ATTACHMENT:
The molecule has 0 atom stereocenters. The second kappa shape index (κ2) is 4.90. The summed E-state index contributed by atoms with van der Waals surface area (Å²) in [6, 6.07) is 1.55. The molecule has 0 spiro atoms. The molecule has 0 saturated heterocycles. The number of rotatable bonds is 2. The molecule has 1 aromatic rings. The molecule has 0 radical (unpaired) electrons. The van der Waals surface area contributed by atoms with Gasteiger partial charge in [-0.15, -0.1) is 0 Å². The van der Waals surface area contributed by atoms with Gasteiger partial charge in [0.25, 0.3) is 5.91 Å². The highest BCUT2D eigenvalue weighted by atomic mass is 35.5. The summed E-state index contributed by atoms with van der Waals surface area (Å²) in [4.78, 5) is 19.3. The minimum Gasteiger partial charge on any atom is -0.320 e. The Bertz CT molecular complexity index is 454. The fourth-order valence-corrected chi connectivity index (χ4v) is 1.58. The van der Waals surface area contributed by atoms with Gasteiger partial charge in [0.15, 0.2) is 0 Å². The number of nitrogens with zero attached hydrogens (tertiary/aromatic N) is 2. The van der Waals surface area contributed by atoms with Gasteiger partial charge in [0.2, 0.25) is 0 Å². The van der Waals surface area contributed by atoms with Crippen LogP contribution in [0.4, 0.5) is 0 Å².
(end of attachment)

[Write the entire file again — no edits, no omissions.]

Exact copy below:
The molecule has 0 atom stereocenters. The second kappa shape index (κ2) is 4.90. The summed E-state index contributed by atoms with van der Waals surface area (Å²) in [6, 6.07) is 1.55. The molecule has 0 spiro atoms. The molecule has 0 saturated heterocycles. The number of rotatable bonds is 2. The molecule has 1 aromatic rings. The molecule has 0 radical (unpaired) electrons. The van der Waals surface area contributed by atoms with Gasteiger partial charge in [-0.15, -0.1) is 0 Å². The van der Waals surface area contributed by atoms with Gasteiger partial charge in [0.25, 0.3) is 5.91 Å². The highest BCUT2D eigenvalue weighted by atomic mass is 35.5. The summed E-state index contributed by atoms with van der Waals surface area (Å²) in [4.78, 5) is 19.3. The minimum Gasteiger partial charge on any atom is -0.320 e. The Bertz CT molecular complexity index is 454. The fourth-order valence-corrected chi connectivity index (χ4v) is 1.58. The van der Waals surface area contributed by atoms with Gasteiger partial charge in [0.15, 0.2) is 0 Å². The number of nitrogens with zero attached hydrogens (tertiary/aromatic N) is 2. The van der Waals surface area contributed by atoms with Gasteiger partial charge in [0.2, 0.25) is 0 Å². The van der Waals surface area contributed by atoms with Crippen LogP contribution in [0.4, 0.5) is 0 Å².